to think that at some point some helpless American is going to become
our nation's Mohammed Bouazizi, or Khaled Said – a living (or recently
deceased) symbol of resistance to the persistent, unpunished abuse
inflicted by the Regime's armed enforcers.
When he was
three years old, Mohammad
Bouazizi's father died. As the oldest son of an indigent family
living in Sidi Bouazid – a town about 160 miles from the Tunisian
capital, Tunis – Mohammad was responsible to provide for his mother
and two sisters. He earned a computer science degree, but found
that it was of little use in Tunisia's deeply depressed economy.
managed to eke out a living as an unlicensed street vendor,
peddling fruits and vegetables from a pushcart. Like others who
carried out commerce without official permission, Bouazizi endured
harassment from shakedown artists employed by the State, who in
the course of the typical visit would steal the equivalent of seven
dollars as a "fine."
song says, talk is cheap, but even nickels add up. Even a single
nickel is sorely missed when it's extracted at gunpoint from someone
barely managing to earn enough to survive. But the contemptuous,
arrogant words emitted by the armed functionary to carries out that
theft do damage as well. The cumulative effect of such indignities
can be enough to drive a despairing man to do desperate things.
Said was a 28-year-old businessman from Alexandria, Egypt. Last
June, after Said posted a video he had captured of narcotics officers
divvying up the proceeds of a drug bust, he was dragged out of an
internet cafe, taken to a nearby police station, and
beaten to death. A small bag of hashish of the sort used by
police everywhere to plant evidence was stuffed down Said's throat.
News of this
atrocity was quickly propagated throughout Egypt, engendering a
protest movement that eventually grew into the rebellion at Tahrir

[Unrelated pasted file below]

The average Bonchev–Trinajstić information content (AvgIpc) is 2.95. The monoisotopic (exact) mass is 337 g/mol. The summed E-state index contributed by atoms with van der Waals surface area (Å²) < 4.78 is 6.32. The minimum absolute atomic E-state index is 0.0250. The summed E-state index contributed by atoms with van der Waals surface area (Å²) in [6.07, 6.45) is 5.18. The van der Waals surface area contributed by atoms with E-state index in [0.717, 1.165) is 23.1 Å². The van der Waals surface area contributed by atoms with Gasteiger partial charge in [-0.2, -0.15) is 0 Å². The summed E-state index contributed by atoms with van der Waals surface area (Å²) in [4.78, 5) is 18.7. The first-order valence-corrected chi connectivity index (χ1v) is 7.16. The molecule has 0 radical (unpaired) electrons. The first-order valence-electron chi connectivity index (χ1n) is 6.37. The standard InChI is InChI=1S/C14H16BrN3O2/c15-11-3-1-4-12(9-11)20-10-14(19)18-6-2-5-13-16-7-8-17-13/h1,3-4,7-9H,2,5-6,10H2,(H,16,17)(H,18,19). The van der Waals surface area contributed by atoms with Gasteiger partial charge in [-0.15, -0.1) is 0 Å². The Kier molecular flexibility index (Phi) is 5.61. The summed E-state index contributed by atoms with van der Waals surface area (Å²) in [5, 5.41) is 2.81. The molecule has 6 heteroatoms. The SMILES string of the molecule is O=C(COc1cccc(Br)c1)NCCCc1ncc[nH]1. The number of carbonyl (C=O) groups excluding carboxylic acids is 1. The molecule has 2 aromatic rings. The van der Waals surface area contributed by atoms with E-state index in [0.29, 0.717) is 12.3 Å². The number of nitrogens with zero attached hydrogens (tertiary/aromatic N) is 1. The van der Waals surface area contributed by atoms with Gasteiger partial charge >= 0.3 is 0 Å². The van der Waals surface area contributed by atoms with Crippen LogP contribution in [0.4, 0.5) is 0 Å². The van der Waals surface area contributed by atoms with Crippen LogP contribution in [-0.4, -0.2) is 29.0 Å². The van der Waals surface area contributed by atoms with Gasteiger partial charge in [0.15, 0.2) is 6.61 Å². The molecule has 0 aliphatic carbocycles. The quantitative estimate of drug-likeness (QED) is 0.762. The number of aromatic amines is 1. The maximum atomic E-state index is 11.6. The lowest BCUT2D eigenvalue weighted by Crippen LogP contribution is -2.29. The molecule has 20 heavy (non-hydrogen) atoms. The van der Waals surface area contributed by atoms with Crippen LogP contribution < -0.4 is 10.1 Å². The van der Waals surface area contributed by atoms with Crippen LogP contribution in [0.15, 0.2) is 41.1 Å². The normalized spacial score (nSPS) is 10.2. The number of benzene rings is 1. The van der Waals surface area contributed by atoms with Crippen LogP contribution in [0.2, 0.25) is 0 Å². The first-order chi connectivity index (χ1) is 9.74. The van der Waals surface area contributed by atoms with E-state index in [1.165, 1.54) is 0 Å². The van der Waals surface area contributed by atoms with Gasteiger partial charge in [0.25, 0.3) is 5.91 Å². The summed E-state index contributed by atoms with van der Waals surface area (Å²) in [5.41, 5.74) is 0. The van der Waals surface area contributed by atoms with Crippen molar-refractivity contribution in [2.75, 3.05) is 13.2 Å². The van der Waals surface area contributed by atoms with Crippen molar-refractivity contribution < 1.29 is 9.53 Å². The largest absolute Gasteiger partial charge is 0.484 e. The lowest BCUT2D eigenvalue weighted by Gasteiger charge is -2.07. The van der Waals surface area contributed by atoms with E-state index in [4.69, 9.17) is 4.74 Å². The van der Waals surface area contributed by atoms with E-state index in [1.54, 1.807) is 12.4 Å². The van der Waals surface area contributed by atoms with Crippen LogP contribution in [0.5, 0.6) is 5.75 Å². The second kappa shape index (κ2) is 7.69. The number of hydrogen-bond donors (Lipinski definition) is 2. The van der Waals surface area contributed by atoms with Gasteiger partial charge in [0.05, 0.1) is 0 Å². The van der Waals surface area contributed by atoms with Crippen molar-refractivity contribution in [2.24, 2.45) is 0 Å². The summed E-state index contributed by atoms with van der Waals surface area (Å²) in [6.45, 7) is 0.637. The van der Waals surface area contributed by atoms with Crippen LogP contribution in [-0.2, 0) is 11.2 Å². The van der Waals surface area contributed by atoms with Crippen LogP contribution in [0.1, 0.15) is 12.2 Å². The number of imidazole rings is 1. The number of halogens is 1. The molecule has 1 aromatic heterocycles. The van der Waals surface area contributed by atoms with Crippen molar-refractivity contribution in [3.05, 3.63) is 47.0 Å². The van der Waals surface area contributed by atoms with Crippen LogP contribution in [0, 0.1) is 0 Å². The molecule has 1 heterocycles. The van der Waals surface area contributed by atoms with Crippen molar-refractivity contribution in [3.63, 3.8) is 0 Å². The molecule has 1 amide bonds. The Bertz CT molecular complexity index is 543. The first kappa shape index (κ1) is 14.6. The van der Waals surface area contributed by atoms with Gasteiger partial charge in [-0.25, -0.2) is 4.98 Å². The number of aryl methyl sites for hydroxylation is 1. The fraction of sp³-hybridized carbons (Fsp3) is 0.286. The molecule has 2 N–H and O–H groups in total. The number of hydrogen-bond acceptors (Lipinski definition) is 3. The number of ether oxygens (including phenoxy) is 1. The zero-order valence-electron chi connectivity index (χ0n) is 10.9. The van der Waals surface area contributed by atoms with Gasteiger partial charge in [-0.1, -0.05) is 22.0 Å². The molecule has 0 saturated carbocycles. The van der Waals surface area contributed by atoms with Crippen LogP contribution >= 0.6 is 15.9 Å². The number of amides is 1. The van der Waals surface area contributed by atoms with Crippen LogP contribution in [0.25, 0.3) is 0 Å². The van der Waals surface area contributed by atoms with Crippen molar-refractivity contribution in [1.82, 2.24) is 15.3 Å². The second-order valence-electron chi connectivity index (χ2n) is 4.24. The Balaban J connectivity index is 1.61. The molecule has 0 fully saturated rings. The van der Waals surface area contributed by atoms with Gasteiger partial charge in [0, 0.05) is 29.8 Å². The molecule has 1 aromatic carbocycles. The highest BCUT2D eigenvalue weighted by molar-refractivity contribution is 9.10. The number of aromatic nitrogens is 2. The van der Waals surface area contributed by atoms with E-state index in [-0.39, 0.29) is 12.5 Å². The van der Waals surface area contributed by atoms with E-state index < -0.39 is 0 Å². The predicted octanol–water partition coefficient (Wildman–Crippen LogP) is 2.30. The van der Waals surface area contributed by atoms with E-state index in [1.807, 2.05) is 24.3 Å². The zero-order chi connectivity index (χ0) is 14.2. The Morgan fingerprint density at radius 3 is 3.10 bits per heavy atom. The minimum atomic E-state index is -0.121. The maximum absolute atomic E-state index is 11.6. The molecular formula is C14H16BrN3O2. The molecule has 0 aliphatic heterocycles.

Square and the still-unfinished effort to uproot Egypt's deeply
entrenched, U.S.-subsidized police state.
In police states
of the kind Washington has supported in Egypt, Tunisia, and elsewhere
in the region, people have been willing to endure a great deal of
abuse as long as there was some reasonable expectation that they
would be able to feed themselves. It's not surprising to see that
forbearance evaporate in the heat of the ongoing economic meltdown,
which has left many people without the means to feed their families.
triggering incidents that set off revolutions in both Tunisia and
Egypt were episodes of casual, arrogant abuse by police officers
who considered themselves to be imperviously clothed in official
privilege. Incidents of that kind are becoming more commonplace
here in the putative Land of the Free, and the debt-prolonged illusion
of prosperity that has long anesthetized public sensitivities is
coming to an end.
it's not difficult to imagine a situation in which someone, somewhere,
is pushed too far by an officious prig in a government-issued costume,
an atrocity results – and then all hell breaks loose.
Given the perverse
ingenuity police display in arranging opportunities to impart such
abuse, this could happen nearly anywhere, at any time. Meanwhile,
those of us who belong to the productive class should avail ourselves
of every opportunity to share the following message with representatives
of the State's coercive caste:
We don't need
tolerate you much longer.